The decision on the 13 charges was excellent. When we came out of Malacanang, I spotted Flor Yabarola. My blood was boiling and I wanted to wring her neck, but our lawyers stopped me. After the hearing, on the night before we went home, Pading Johnny entertained our lawyers at the hotel.

Leon resumed his responsibilities as mayor of the city until election time when he was forced to run for congressman under President Quirino’s ticket. The party lost. So he retired from politics and devoted his time to run a community newspaper, the Bicol Mail.

Later, I became the manager of a bowling and restaurant business in the heart of Naga City, named “Oasis” by Plaza Rizal. For decor, we had a native Philippine motif — a bahay kubo at the entrance with a lamp hanging and a banana plant on the sides of the door. I catered all kinds of banquets - political, social, and wedding, birthday parties, etc. All my waiters were in uniforms - black pants and white polo shirt with bow ties. My floor manager was Augie (Cabrera), a bakla. I targeted husbands and wives to come to the Oasis for night clubbing. And it was very successful, until I became pregnant with my 7th child (Nene Corazon). When it was time for me to deliver, I rented out the place and the business deteriorated.

I devoted my time to helping run the Bicol Mail. After my three older children graduated from high school, they went to Manila to study in U.P. After their first year in college, we decided that I would stay in Manila and attend to my three children. I bought the rights to an apartment in Gastambide, Sampaloc, near Mendiola Bridge and the University of the East, close to Malacanang and other schools (San Beda, La Consolacion) and took in boarders to supplement our family income while Vince, Patsy, and Leonor were studying in Manila. Afterwards, Vince worked in the GSIS office, Patsy worked with Foster Parents as a social worker, and Leonor returned to Naga and taught at the Ateneo de Naga and University of Nueva Caceres. At the same time she was editor of the Bicol Mail. I devoted myself to the paper as circulation manager and attended to the house and the younger children.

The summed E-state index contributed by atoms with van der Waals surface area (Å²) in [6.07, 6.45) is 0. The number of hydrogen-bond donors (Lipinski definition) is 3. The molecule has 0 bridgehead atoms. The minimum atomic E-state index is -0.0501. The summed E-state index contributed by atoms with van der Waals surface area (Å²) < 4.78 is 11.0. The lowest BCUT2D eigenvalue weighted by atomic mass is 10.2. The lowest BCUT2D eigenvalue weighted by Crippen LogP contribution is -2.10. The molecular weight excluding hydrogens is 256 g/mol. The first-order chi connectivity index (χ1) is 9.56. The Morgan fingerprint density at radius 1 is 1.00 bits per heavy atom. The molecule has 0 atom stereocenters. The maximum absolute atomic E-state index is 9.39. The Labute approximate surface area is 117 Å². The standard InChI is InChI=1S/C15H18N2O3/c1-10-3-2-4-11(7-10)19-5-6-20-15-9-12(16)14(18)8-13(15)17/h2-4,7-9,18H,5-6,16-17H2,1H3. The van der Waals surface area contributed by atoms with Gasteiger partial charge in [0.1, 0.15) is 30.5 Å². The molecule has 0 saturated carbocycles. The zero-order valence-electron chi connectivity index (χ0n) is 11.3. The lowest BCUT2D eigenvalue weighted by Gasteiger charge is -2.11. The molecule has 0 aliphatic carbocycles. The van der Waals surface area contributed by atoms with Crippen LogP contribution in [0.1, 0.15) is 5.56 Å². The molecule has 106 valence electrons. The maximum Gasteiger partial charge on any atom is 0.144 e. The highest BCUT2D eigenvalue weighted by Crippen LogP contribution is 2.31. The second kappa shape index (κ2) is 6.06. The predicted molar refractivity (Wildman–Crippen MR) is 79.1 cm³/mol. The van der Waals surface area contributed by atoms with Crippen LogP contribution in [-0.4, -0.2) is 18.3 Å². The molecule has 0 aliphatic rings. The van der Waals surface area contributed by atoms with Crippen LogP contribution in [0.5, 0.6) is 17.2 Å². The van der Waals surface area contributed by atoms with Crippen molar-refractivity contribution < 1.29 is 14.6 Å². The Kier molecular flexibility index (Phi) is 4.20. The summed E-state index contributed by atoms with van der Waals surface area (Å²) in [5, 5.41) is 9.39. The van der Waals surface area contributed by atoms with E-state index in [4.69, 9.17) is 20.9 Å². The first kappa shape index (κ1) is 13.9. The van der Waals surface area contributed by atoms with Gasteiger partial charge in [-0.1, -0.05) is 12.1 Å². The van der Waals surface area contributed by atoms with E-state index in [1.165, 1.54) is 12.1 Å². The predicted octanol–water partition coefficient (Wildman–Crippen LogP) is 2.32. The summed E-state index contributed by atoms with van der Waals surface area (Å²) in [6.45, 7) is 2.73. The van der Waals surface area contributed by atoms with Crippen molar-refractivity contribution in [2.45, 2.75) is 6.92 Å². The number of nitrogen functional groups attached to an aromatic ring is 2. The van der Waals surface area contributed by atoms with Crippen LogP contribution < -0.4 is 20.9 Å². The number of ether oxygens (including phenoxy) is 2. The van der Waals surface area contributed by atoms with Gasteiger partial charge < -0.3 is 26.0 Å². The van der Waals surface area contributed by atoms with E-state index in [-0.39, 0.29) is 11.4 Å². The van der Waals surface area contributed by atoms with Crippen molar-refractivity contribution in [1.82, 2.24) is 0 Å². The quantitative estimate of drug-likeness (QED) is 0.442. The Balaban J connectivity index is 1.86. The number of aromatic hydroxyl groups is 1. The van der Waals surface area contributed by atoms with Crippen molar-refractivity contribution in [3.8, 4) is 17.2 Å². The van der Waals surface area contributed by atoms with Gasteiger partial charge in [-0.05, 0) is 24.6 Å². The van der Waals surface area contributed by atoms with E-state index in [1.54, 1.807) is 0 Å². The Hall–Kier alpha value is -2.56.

Patsy immigrated to Canada and after a year, got married there. Papa got sick of cancer and by November 1969, he was totally bedridden. Friends in high places arranged to have him airlifted to Manila so he could be treated at the Veterans Hospital, but Leon refused to go by plane. We had to have him be taken on the Bicol Express, in one of the first class train compartment. He was at the V. Luna Memorial Hospital for veterans until he died on December 31, New Year’s Eve of 1969.

Then Leonor got married, too, and moved to the United States with her husband. David Briscoe. We were left to take care of the Bicol Mail. Martial law was declared in September 1972 and our newspaper was closed down. We transferred the printing press to E. Rodriguez St. in Quezon City. But it was a real struggle to keep it going. When the opportunity came, I emigrated to Canada with my three children — Inday, Nene, and Boboy. And the Bicol Mail was left to the three boys — Vince, Junior, and Baby.